Stages of negotiations2

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Stages of typical crisis negotiation

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Stages of negotiations2

  1. 1. Stage of Crisis Negotiations Russ Lescault 2010
  2. 2. Objectives <ul><li>Handling hostage/non-hostage situations </li></ul><ul><li>Maintaining control of crisis situation </li></ul><ul><li>Becoming a better listener </li></ul><ul><li>Communicating with the mentally ill </li></ul><ul><li>Understanding basic negotiation techniques </li></ul>
  3. 3. Hostage <ul><li>A person being held and threatened by a subject to force the fulfillment of substantive demands on a third party. A person held as security for fulfillment of certain terms . </li></ul>
  4. 4. Hostage Situations <ul><li>Goal oriented </li></ul><ul><li>Substantive demands </li></ul><ul><li>Involve purposeful behavior </li></ul><ul><li>Requires police to facilitate demands </li></ul><ul><li>Meeting demands is primary goal – not harming the hostages </li></ul><ul><li>Keeping hostages alive prevents tactical response by police </li></ul>
  5. 5. Hostage Situations <ul><li>Hostages aren’t necessarily people </li></ul><ul><li>National monuments </li></ul><ul><li>Weapons storage areas </li></ul><ul><li>Businesses and utilities </li></ul><ul><li>Government centers </li></ul>
  6. 6. HOBAS Information Chesterfield County Police Lt Russ Lescault
  7. 7. Non-Hostage Situations <ul><li>Negotiations with a subject to return him/her to a state of emotional and psychological equilibrium. </li></ul>
  8. 8. HOBAS Information
  9. 9. Non-Hostage Situations <ul><li>Emotional, senseless, or self-destructive </li></ul><ul><li>Lack substantive demands or have unrealistic demands </li></ul><ul><li>No escape demands </li></ul><ul><li>Absence of rational thinking </li></ul><ul><li>Primarily driven by rage , fear , anger , and/or frustration </li></ul><ul><li>Have no clear, understandable goals </li></ul><ul><li>Express ventilation </li></ul><ul><li>Needs NOTHING from police </li></ul><ul><li>High potential for murder/suicide or suicide by cop </li></ul>
  10. 10. Philosophy of Crisis Negotiations <ul><li>The only aspect of a crisis situation the WE have absolute control over is our own </li></ul><ul><li>EMOTIONS </li></ul><ul><li>The first step is NOT to control subject’s behavior but to control your own </li></ul><ul><li>De-escalate the situation to lower tension </li></ul><ul><li>Focus on process rather than the outcome </li></ul>
  11. 11. Stages of Negotiation * <ul><li>Venting </li></ul><ul><li>Courtship/Rapport Building </li></ul><ul><li>Problem identification </li></ul><ul><li>Solution/Future focus </li></ul><ul><li>Surrender ritual </li></ul>Guide, not an absolute. May skip a stage or repeat stages *
  12. 12. Venting <ul><li>Emotional expressive </li></ul><ul><li>Logic out the window </li></ul><ul><li>Lash out at everyone, especially the police and negotiator </li></ul><ul><li>Good stage, but frustrating </li></ul><ul><li>Let them vent, keep calm </li></ul>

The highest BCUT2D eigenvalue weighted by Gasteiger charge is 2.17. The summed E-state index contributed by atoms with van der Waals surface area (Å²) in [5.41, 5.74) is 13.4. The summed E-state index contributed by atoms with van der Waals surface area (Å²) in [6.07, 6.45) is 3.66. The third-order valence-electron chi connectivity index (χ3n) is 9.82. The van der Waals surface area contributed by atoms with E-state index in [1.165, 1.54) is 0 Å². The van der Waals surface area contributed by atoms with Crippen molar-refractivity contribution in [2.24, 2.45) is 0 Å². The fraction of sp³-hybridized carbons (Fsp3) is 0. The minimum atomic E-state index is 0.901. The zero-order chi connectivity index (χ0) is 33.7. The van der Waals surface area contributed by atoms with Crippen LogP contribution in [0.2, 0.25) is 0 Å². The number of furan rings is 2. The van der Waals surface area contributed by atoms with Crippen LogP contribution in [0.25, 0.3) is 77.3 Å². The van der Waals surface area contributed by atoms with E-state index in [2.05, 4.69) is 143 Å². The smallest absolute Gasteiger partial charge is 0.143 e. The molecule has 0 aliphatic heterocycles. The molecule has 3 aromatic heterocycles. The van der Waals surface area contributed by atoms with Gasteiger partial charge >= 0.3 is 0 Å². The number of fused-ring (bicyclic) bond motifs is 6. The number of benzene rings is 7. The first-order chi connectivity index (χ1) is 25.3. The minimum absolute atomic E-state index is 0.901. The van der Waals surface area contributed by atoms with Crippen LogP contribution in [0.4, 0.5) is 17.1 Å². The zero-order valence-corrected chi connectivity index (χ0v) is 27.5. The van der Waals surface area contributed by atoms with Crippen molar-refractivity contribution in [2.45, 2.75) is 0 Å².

13. 13. Courtship <ul><li>Building trust </li></ul><ul><li>Give and take </li></ul><ul><li>Misunderstanding is common </li></ul><ul><li>Get use to each other and find out about each other. </li></ul><ul><li>Be patient, don’t push. </li></ul><ul><li>Rapport through empathy </li></ul>
  14. 14. Problem Identification <ul><li>Find out what’s really bothering them </li></ul><ul><li>What caused the situation </li></ul><ul><li>Try to identify physical problems (mental illness, substance abuse, financial situation, etc.); </li></ul><ul><li>Try to identify relational problems (domestic, work related, etc.) </li></ul><ul><li>Get affirmation from suspect/victim about problem. Don’t’ try to solve until you know all the problems. </li></ul>
  15. 15. Solution/Future Focus <ul><li>Attempt to offer a solution to the dominant problem(s) facing suspect/victim </li></ul><ul><li>Let suspect/victim weigh alternatives </li></ul><ul><li>Future focus is essential. Can be accomplished by: </li></ul><ul><ul><li>Exception Question </li></ul></ul><ul><ul><li>Outcome Question </li></ul></ul><ul><ul><li>Coping Question </li></ul></ul>
  16. 16. What does the everyday Citizen expect from the Police? <ul><li>Catch the ‘bad guys’ </li></ul><ul><li>get the music turned down </li></ul><ul><li>stop those speeders in their neighborhood </li></ul><ul><li>make their kids obey them </li></ul><ul><li>throw their spouse in jail for abuse  </li></ul>
  17. 17. Again who is the “typical person” in Crisis ? N ormal everyday citizens can be in crisis irate spouses, jilted lovers anxious employees, rejected students mood disordered, suicidal and deluded individuals .
  18. 18. What Dr Webster explains in his article is that most Negotiation situations require Active Listening Skills , however the Negotiator must also be a : Problem Solver
  19. 19. (base on 4,542 Negotiation incidents) HOBAS Information
  20. 20. HOBAS Information

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